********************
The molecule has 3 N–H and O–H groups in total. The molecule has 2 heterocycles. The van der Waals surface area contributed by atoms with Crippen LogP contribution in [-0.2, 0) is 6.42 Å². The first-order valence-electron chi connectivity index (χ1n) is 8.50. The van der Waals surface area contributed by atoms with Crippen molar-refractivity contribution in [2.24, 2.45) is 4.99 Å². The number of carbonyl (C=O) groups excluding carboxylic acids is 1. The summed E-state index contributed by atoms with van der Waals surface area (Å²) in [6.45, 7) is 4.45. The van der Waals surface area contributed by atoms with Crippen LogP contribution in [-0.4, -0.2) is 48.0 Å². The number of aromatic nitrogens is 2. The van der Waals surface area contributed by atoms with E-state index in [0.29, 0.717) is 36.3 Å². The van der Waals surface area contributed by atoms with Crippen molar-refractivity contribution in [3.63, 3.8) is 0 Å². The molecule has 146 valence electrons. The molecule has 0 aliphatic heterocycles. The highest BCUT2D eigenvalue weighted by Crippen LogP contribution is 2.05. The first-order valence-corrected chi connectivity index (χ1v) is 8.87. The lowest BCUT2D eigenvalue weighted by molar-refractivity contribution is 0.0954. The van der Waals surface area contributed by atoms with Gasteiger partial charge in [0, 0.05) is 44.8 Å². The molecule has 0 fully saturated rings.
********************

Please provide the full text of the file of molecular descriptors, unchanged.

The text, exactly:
The molecule has 3 N–H and O–H groups in total. The molecule has 2 heterocycles. The van der Waals surface area contributed by atoms with Crippen LogP contribution in [-0.2, 0) is 6.42 Å². The first-order valence-electron chi connectivity index (χ1n) is 8.50. The van der Waals surface area contributed by atoms with Crippen molar-refractivity contribution in [2.24, 2.45) is 4.99 Å². The number of carbonyl (C=O) groups excluding carboxylic acids is 1. The summed E-state index contributed by atoms with van der Waals surface area (Å²) in [6.45, 7) is 4.45. The van der Waals surface area contributed by atoms with Crippen LogP contribution in [-0.4, -0.2) is 48.0 Å². The number of aromatic nitrogens is 2. The van der Waals surface area contributed by atoms with E-state index in [0.29, 0.717) is 36.3 Å². The van der Waals surface area contributed by atoms with Crippen molar-refractivity contribution in [3.63, 3.8) is 0 Å². The molecule has 146 valence electrons. The molecule has 0 aliphatic heterocycles. The highest BCUT2D eigenvalue weighted by Crippen LogP contribution is 2.05. The first-order valence-corrected chi connectivity index (χ1v) is 8.87. The lowest BCUT2D eigenvalue weighted by molar-refractivity contribution is 0.0954. The van der Waals surface area contributed by atoms with Gasteiger partial charge in [0, 0.05) is 44.8 Å². The molecule has 0 fully saturated rings.